A Lot or a Little?
What you will—and won't—find in this movie.
Intended to entertain, not inform, but teaches kids lessons about teamwork and determination.
Encourages finding your own specialness and then being determined, positive, and resourceful to make your way. Illustrates how the support of parents and caring adults builds a child's self-confidence and ability to persevere and face challenges. Teamwork and ingenuity are shown to defeat brute strength.
Positive Role Models
Bodi, who's passive at first, eventually finds the courage, smarts, and single-mindedness he needs to achieve his goals; he simply won't give up. His loving but controlling dad learns to trust his son and acknowledge his unique gifts. The villain is a cackling embodiment of greed and evil. No significant female characters.
Violence & Scariness
A wolf attack (not bloody) on a peaceful village of sheep sets up the story. From that point on, there's plenty of comic cartoon action: wild rides, chases, captures, falls, explosions, lasers, fire, electric shocks, etc. Bodi must outsmart a huge grizzly bear. A second, climactic wolf assault on the village has comic results.
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The wolf pack leader is a mean-spirited, name-calling bully (i.e. "stupid mutt," "twit"). There's also frequent use of "bloody."
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Parents Need to Know
Parents need to know that Rock Dog is an animated comedy about a dog named Bodi (voiced by Luke Wilson) who dreams of being a musician. After a radio literally falls into his life, Bodi leaves his post as a guard dog in the mountains and heads for the big city. There's lots of comic action -- a careening market cart, Bodi fighting a mighty grizzly bear, plus laser beams, bonks, chases, and captures -- as well as some suspenseful sequences in which wolves attack a peaceful village of sheep. For kids who are comfortable with pretend vs. real violence, the mayhem is more slapstick than scary, including the blustery, exaggerated evil of wolf pack leader Linnux (Lewis Black). Other than the peril/scary parts, there's little iffy content here ("twit" and "stupid" is as strong as the language gets). And the clear messages about perseverance, following your dreams, and teamwork are hard to miss. To stay in the loop on more movies like this, you can sign up for weekly Family Movie Night emails.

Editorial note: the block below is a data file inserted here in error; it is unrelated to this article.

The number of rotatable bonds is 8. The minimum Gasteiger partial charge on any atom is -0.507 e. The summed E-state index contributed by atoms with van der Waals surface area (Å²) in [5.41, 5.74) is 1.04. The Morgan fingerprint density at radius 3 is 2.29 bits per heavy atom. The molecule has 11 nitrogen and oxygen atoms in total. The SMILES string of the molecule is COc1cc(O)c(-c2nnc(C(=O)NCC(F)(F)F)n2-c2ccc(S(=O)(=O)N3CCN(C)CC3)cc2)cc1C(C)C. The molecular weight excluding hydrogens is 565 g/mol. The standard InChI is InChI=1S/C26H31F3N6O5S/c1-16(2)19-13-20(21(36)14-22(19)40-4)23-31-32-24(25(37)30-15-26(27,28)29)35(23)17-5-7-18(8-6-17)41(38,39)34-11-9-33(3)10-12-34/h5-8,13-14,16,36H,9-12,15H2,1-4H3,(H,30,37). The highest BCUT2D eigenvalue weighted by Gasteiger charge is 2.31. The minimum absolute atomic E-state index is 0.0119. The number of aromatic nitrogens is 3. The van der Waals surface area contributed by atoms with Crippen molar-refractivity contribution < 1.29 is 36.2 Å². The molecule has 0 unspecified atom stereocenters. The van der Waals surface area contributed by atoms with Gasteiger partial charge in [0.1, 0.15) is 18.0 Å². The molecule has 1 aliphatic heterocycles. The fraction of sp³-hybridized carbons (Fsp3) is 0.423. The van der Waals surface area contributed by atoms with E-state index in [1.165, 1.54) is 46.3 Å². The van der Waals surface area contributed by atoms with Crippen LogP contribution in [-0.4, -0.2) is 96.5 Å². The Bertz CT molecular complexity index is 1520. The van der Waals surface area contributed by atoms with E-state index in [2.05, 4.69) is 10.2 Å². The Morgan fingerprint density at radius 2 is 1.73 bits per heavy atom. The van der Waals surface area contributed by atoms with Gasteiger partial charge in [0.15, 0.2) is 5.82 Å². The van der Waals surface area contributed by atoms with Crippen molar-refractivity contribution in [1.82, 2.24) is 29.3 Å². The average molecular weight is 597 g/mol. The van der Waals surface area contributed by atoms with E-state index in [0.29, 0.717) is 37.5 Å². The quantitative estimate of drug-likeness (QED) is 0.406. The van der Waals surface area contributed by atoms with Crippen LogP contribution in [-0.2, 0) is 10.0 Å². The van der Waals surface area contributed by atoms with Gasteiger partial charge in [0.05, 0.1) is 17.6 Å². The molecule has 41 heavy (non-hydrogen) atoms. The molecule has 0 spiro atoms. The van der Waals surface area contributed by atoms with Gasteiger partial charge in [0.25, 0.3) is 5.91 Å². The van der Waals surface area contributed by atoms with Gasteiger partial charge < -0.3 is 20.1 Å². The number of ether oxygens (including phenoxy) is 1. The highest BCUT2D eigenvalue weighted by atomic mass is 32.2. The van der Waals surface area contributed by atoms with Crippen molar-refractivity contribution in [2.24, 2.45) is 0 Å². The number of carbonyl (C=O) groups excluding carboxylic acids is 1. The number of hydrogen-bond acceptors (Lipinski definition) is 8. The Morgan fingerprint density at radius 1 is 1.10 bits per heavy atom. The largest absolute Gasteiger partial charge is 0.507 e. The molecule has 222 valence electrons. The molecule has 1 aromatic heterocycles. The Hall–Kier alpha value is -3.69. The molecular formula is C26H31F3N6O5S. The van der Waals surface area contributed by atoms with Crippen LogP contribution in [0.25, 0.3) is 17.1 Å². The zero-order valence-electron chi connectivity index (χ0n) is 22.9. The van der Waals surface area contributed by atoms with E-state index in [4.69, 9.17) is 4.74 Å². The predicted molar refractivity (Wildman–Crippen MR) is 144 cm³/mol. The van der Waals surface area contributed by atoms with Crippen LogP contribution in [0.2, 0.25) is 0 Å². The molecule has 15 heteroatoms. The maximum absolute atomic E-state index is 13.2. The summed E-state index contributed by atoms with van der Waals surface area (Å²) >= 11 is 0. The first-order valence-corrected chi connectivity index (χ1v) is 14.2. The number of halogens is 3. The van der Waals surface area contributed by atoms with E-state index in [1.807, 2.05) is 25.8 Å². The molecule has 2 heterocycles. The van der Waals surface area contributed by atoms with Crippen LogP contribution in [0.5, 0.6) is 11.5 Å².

Is It Any Good?
With plenty of stunts, solid comic writing, and vivid performances, this Chinese/American co-production is aiming for a wide audience, including adults who often go grudgingly along for the ride. Izzard makes the most of her "diva" role, and Angus' mansion-studio is glorious. Simmons, Black, and Sam Elliott, with their distinctive voices, are quite entertaining, and Wilson brings emotional substance, along with humor, to Bodi.
More of an updated take on Looney Tunes than a Pixar-worthy achievement, Rock Dog (which is based on a popular Chinese graphic novel but was written and directed by American Pixar alum, Ash Brannon) offers fun, old-fashioned comic mayhem. Still, the musical numbers are only so-so, and there are some historical rock references that may go over the head of the younger audiences (though parents may appreciate them). But positive messages about independence, responsibility, and parent-child understanding are smoothly woven into the story, and the action is fine for kids who are clear about real vs. imaginary action.
Did we miss something on diversity?
Research shows a connection between kids' healthy self-esteem and positive portrayals in media. That's why we've added a new "Diverse Representations" section to our reviews that will be rolling out on an ongoing basis. You can help us help kids by suggesting a diversity update.